HANGZHOU, Dec. 5 (Xinhua) -- A three-hour Chinese Kunqu opera adaptation of the classic French romance "The Hunchback of Notre-Dame" has made its debut at Hangzhou Theater in east China's Zhejiang Province.
Kunqu is one of the oldest forms of Chinese opera with a history of more than 600 years.
"We have respected the original work of Victor Hugo while also making some alterations in accordance with the requirements of Kunqu opera," said Chen Xingwu, one of the scriptwriters.
The names of the characters were translated into traditional Chinese names, with a given name and courtesy title for each role. Dialogue was presented in traditional opera librettos and ancient tunes.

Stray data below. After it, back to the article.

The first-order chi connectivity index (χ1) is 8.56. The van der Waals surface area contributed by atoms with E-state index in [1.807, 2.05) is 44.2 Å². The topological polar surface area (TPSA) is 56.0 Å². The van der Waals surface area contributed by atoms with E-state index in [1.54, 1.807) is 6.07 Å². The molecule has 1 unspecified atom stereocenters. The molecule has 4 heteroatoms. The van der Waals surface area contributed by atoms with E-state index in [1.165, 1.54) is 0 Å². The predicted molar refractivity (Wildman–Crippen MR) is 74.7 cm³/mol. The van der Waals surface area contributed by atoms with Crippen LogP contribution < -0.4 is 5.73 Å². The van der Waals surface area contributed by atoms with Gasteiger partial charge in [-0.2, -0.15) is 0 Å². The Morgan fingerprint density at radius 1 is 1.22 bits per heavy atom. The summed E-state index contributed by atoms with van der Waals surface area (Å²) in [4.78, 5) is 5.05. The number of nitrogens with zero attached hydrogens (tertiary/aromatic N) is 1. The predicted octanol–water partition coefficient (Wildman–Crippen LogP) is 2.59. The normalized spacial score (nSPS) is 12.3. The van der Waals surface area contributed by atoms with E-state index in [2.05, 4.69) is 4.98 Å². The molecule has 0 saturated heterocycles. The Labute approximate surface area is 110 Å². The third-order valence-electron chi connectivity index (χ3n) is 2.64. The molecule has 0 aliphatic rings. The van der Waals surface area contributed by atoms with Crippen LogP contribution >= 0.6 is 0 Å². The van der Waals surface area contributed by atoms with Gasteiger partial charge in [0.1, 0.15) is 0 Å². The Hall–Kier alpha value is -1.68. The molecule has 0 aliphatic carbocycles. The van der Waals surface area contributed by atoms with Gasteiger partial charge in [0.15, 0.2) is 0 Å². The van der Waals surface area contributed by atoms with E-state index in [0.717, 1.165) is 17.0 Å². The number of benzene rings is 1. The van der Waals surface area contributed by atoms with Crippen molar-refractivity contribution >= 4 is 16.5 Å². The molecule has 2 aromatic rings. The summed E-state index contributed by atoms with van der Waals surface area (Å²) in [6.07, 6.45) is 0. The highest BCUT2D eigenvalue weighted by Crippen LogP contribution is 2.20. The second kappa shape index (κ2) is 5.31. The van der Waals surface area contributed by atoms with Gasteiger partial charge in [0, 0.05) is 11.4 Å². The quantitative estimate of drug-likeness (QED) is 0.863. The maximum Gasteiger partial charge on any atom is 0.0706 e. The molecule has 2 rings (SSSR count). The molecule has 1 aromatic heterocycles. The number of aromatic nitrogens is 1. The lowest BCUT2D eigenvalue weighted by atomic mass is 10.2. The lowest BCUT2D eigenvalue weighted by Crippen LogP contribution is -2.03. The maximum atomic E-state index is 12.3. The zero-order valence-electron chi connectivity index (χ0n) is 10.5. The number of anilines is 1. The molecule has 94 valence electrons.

"Many of the audience know the story of the Hunchback of Notre-Dame, but it's still a fresh experience to watch it staged as a traditional Chinese opera," said Yang Zhenhua, a college student who watched the performance.
"Traditional Chinese operas are actually very adaptable and inclusive. They have stronger visual effects and more dynamic performances than the western opera. We hope to bring the Chinese adaptation of the novel to more audiences," said Zhou Mingqi, head of the Zhejiang Kunqu troupe.
Kunqu was listed by UNESCO as a masterpiece of oral and intangible heritage of humanity in 2001. Many traditional Kunqu operas continue to be well-known today, including "The Peony Pavilion" and "The Peach Blossom Fan."
"The Peony Pavilion" has been put on stage many times in foreign countries. The play was written by famous Kunqu playwright Tang Xianzu, who died the same year as British playwright William Shakespeare. The coincidence has drawn comparisons between the two.